Lemme just get something straight to everyone real quick before we scratch the surface of the awesomeness of our Blessed Mother, just because I have heard some pretty atrocious things coming from the mouths of misinformed people—Catholics do NOT worship Mary. I wouldn’t even say they pray TO her, necessarily. Catholics love her and treat her as a mother and friend; they ask that she will pray for THEM and intercede on their behalf. If you aren’t aware of whys and wherefores concerning the Communion of Saints, see here. Catholics believe that those of us that have “gone on” before are perfectly alive in Christ. You are still a Christian, on Earth and in Heaven. I think that Protestants and Catholics alike can agree on this. Why not ask for the intercession of those that have “gone on” before to pray for us, in the same manner that I may ask you to pray for me? The Christians in Heaven are in a state of absolute grace (another point we can all agree on, thanks to the Blood of the Lamb), then their prayers are especially powerful (James 5:16). We are encouraged to ask for intercession, even. I fully intend on doing a post later about prayer; my understanding of the definition of prayer is certainly much broader and deeper since reconciling my faith, even though I am still a wee baby Catholic.

 
Anyway…so Mary rocks. She is the role model of all role models for women and people in general. She was made perfect, like Eve, without original sin. This was because she was intended to be the vessel to carry and birth God. God obviously couldn’t dwell in sin or a sinful creature, and sin, by definition is the separation of ourselves from God by free will, so it makes perfect sense that she was born perfect and the way we were all MEANT to be, if not for that fateful bite of fruit back in the day. Like Eve, and like the rest of us, she was given free will. Just because she was BORN sinless, doesn’t mean that she would necessarily have stayed that way, had she chosen to sin and separate herself from her perfect communion with God. But so thankfully, she did not sin and she chose the will of God her whole life, and most especially when Gabriel visited her, so she was able to bring Jesus into the world that so desperately needed Him. Her lack of sin is pointed out in the Bible specifically by the archangel Gabriel when he addresses her “Hail, full of grace! The Lord is with you” in Luke 1:28. To be FULL of grace, she had to be without sin. This does not make her God-like, anymore than the rest of us, however. She was still a human, in need of a Savior, because at any time she could have sinned because she had free will to do so.

 
Mary exhibits 10 virtues which we would all do well to imitate. The super-awesome ladies that often contribute to Blessed is She did a really profound series, hosted by one of my most favorite-est blogs, To The Heights,  on these virtues and I encourage everyone to read it. They are way more practiced in explaining them and far more eloquent than yours truly. You can click on any of the below and be magically transported. Be prepared to spend hours pondering these things in your heart.

 
•  Ardent Charity: Mary’s love for God was behind her every decision
Profound Humility: Though born perfect, Mary herself did not put herself above anyone…because perfect people wouldn’t do that. She was humbled that God chose her: a woman, a young girl, to fulfill his great promise that had been thousands of years in the making.
Universal Mortification: Mary was willing to lay down her life and her wants to follow the will of God
Constant Mental Prayer: She pondered things in her heart and talked to God. She was aware of God’s presence within her, around her.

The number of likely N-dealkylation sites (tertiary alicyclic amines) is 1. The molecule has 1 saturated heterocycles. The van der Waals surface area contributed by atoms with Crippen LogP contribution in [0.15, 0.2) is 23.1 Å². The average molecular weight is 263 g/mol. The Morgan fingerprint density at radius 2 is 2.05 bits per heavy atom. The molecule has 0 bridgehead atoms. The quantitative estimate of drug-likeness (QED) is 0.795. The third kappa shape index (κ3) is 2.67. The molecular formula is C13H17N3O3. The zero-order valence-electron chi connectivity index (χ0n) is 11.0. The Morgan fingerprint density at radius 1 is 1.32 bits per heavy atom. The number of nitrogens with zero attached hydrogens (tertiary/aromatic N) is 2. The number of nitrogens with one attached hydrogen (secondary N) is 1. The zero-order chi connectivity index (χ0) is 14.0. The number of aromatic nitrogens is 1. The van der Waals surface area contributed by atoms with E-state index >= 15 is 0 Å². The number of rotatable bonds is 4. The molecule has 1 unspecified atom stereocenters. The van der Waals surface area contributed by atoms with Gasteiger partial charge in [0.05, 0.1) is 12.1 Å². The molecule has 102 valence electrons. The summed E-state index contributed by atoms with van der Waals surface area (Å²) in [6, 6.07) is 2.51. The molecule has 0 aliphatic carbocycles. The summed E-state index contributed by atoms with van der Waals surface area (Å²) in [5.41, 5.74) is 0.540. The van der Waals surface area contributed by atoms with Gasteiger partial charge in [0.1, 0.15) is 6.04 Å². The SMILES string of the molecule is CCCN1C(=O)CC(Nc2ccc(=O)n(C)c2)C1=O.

Blind Obedience: Mary didn’t count the cost or fear the consequences that might be inflicted on her by other people, she followed God’s will to the letter.
Divine Wisdom: Mary always asked God’s spirit to guide her. Her lack of trust in God was the exact downfall of Eve, who instead doubted God’s promises sought knowledge and wisdom outside of God, so as to attempt to be on par with Him.
Surpassing Purity: Mary had an immaculate heart free from sin
Angelic Sweetness: Being sinless, she was free from pettiness and meanness and brought nothing but joy and love to those around her.
Lively Faith: She always sought God’s will and knew He was greater than any human fears and would protect her. She knew the laws of her Jewish faith would condemn her to death for adultery, and she knew that Joseph would catch on to her being pregnant at some point, but she trusted that God had a plan.
Heroic Patience: Mary had faith in God’s plans, even when she couldn’t understand them. She was worried and troubled at first that God chose her.  She knew that what was happening was divine and special, but even she had to wait and see what the exact fulfillment of prophecy of the Messiah would be. She accepted God’s will and waited quietly, fulfilling her duty in raising Jesus.

 
I know I possess NONE of the above, but it IS within my ability to try. And our Blessed Mother is there to guide me and all of her children every step of the way. Makes you feel warm and cozy, doesn’t it? She is there to pick us up when we stumble and fall, smile upon us when we do well, and take us by the hand, just like a child, to her Son. If you are not familiar with her, you really should get to know her. Regardless of your faith tradition, there is no harm in that. I guarantee you will be so very pleasantly surprised and happy you did!

 

And there you have it! Three Marys for this Martha! I hope that in my journey I can learn my lesson like Martha and work and serve my Lord without complaining and adopt the sweet virtues of her (our) esteemed sisters (and mother) in Christ. I know I will probably fail daily in some way or another, but I know they are cheering me on through to the finish line.

 

Which virtues of the Three Marys are you especially working on?

virgin-mary-mother-of-god-virgo-maria
Blessed Mother, Queen of Heaven, please pray for us and guide us with your gentle way to the open arms of your Son. Help us to adopt your virtues so that we may lead more fulfilling earthly lives and so that we may join you in Heaven to sing praises to Our King!

p.s. I am about to begin my own little Bible study at home (I am very thankful for my Baptist upbringing for fostering my love of Scripture almost from birth) using Father Mitch Pacwa’s Mary: Virgin, Mother, and Queen, which you can buy on Amazon. I bought my copy in person from him about a month ago when he visited my parish and now that I am in the lull of Ordinary Time, I am going to tackle it. If any of you want to read it with me and have discussion via email, feel free! I am always happy to have a study partner 🙂

p.p.s I am so very new at blogging, and I JUST learned how to make a hyperlink yesterday, so if these links should fail, just hop over to Olivia’s blog, To The Heights and search for the virtues of Mary and she shall direct thy paths.